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Jennifer Groff

Jennifer Groff's Public Library

  • Students don’t want to know how they could have done better after they’ve already turned in the project.
  • Assessment can happen as students work to improve their projects. Teachers don’t have to wait until students turn in a final product to know if they are understanding the content, demonstrating their knowledge, working well together, thinking critically through problems that arise and reflecting on their own work.
  • “Strive to help students assess their own deeper learning,” Staff said. When students can reflect on their own learning process to the point of assessing themselves, teachers know they’re learning deeply.

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29 Mar 14

"Many educators are successfully using games as preparation for future learning—essentially, using them at the beginning of a lesson or unit to inspire interest in subject matter and help students establish a solid foundation for learning that material.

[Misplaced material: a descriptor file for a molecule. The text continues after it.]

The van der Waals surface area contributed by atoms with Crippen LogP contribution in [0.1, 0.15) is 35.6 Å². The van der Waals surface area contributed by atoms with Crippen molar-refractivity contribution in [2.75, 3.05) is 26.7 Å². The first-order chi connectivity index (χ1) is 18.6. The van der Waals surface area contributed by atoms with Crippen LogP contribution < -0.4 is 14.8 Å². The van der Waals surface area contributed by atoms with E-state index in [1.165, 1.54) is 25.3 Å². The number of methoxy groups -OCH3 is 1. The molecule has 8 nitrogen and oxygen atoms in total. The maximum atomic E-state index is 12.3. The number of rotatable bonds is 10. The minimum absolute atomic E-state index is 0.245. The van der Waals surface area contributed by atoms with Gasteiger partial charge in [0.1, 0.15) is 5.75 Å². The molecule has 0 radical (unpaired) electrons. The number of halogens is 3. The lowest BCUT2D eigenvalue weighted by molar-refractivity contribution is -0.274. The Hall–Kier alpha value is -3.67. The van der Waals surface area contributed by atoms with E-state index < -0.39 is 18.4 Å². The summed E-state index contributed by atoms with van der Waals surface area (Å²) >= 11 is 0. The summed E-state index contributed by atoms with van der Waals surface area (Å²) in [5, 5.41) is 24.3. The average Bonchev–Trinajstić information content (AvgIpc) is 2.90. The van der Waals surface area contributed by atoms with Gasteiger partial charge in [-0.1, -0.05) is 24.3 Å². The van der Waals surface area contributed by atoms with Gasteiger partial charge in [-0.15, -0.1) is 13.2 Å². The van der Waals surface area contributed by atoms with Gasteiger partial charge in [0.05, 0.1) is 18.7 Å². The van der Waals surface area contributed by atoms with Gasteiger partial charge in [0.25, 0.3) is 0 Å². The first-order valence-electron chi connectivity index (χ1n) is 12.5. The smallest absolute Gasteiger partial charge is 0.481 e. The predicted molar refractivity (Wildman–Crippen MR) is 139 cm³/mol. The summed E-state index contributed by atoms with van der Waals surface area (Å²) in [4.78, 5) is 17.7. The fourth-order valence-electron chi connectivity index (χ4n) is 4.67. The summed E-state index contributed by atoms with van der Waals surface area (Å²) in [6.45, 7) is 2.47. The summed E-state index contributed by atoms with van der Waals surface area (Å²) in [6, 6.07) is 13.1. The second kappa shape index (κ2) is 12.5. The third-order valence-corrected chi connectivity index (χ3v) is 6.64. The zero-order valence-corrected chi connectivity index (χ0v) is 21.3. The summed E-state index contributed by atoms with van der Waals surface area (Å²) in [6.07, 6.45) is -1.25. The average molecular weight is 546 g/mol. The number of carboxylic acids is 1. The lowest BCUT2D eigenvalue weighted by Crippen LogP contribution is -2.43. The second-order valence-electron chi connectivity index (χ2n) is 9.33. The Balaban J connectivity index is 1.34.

“There’s lots of research to support this idea that games are very effective to use as an introduction to a unit, and that learning gains increase after that game,” White said. “If you play a game or interact with a simulation, or have another first-hand experience, you establish a robust mental model right out of the gate—you’re already interested.”"

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